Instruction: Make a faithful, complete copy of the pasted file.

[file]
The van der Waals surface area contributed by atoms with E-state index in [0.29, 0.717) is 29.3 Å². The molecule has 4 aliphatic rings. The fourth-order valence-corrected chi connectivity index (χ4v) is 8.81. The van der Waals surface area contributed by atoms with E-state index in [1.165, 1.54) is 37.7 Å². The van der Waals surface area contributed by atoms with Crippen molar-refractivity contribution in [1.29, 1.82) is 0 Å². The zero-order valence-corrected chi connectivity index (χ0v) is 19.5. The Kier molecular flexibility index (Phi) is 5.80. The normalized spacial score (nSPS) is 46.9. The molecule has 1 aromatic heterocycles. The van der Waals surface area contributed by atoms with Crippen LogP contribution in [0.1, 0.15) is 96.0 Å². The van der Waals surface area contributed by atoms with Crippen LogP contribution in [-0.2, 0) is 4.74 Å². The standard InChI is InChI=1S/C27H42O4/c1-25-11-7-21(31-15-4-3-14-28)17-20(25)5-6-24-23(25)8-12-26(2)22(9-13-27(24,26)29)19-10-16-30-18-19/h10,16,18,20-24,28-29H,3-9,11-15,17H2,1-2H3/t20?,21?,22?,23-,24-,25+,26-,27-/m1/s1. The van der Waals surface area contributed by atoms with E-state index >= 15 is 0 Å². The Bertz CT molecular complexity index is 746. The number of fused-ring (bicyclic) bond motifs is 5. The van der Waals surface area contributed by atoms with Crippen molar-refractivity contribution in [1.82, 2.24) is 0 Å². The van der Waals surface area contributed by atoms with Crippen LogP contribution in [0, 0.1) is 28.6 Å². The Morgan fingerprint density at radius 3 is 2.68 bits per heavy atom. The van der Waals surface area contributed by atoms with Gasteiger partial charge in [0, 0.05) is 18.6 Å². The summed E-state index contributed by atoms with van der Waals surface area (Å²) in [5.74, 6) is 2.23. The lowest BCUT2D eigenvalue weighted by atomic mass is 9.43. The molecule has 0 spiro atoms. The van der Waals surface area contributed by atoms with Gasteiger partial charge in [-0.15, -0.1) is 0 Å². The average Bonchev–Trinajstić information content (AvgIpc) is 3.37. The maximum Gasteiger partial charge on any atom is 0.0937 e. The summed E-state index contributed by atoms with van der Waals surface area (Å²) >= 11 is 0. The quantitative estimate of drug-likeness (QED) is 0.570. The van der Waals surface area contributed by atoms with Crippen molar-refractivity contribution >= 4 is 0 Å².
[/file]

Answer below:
The van der Waals surface area contributed by atoms with E-state index in [0.29, 0.717) is 29.3 Å². The molecule has 4 aliphatic rings. The fourth-order valence-corrected chi connectivity index (χ4v) is 8.81. The van der Waals surface area contributed by atoms with E-state index in [1.165, 1.54) is 37.7 Å². The van der Waals surface area contributed by atoms with Crippen molar-refractivity contribution in [1.29, 1.82) is 0 Å². The zero-order valence-corrected chi connectivity index (χ0v) is 19.5. The Kier molecular flexibility index (Phi) is 5.80. The normalized spacial score (nSPS) is 46.9. The molecule has 1 aromatic heterocycles. The van der Waals surface area contributed by atoms with Crippen LogP contribution in [0.1, 0.15) is 96.0 Å². The van der Waals surface area contributed by atoms with Crippen LogP contribution in [-0.2, 0) is 4.74 Å². The standard InChI is InChI=1S/C27H42O4/c1-25-11-7-21(31-15-4-3-14-28)17-20(25)5-6-24-23(25)8-12-26(2)22(9-13-27(24,26)29)19-10-16-30-18-19/h10,16,18,20-24,28-29H,3-9,11-15,17H2,1-2H3/t20?,21?,22?,23-,24-,25+,26-,27-/m1/s1. The van der Waals surface area contributed by atoms with E-state index >= 15 is 0 Å². The Bertz CT molecular complexity index is 746. The number of fused-ring (bicyclic) bond motifs is 5. The van der Waals surface area contributed by atoms with Crippen molar-refractivity contribution in [1.82, 2.24) is 0 Å². The van der Waals surface area contributed by atoms with Crippen LogP contribution in [0, 0.1) is 28.6 Å². The Morgan fingerprint density at radius 3 is 2.68 bits per heavy atom. The van der Waals surface area contributed by atoms with Gasteiger partial charge in [0, 0.05) is 18.6 Å². The summed E-state index contributed by atoms with van der Waals surface area (Å²) in [5.74, 6) is 2.23. The lowest BCUT2D eigenvalue weighted by atomic mass is 9.43. The molecule has 0 spiro atoms. The van der Waals surface area contributed by atoms with Gasteiger partial charge in [-0.15, -0.1) is 0 Å². The average Bonchev–Trinajstić information content (AvgIpc) is 3.37. The maximum Gasteiger partial charge on any atom is 0.0937 e. The summed E-state index contributed by atoms with van der Waals surface area (Å²) >= 11 is 0. The quantitative estimate of drug-likeness (QED) is 0.570. The van der Waals surface area contributed by atoms with Crippen molar-refractivity contribution >= 4 is 0 Å².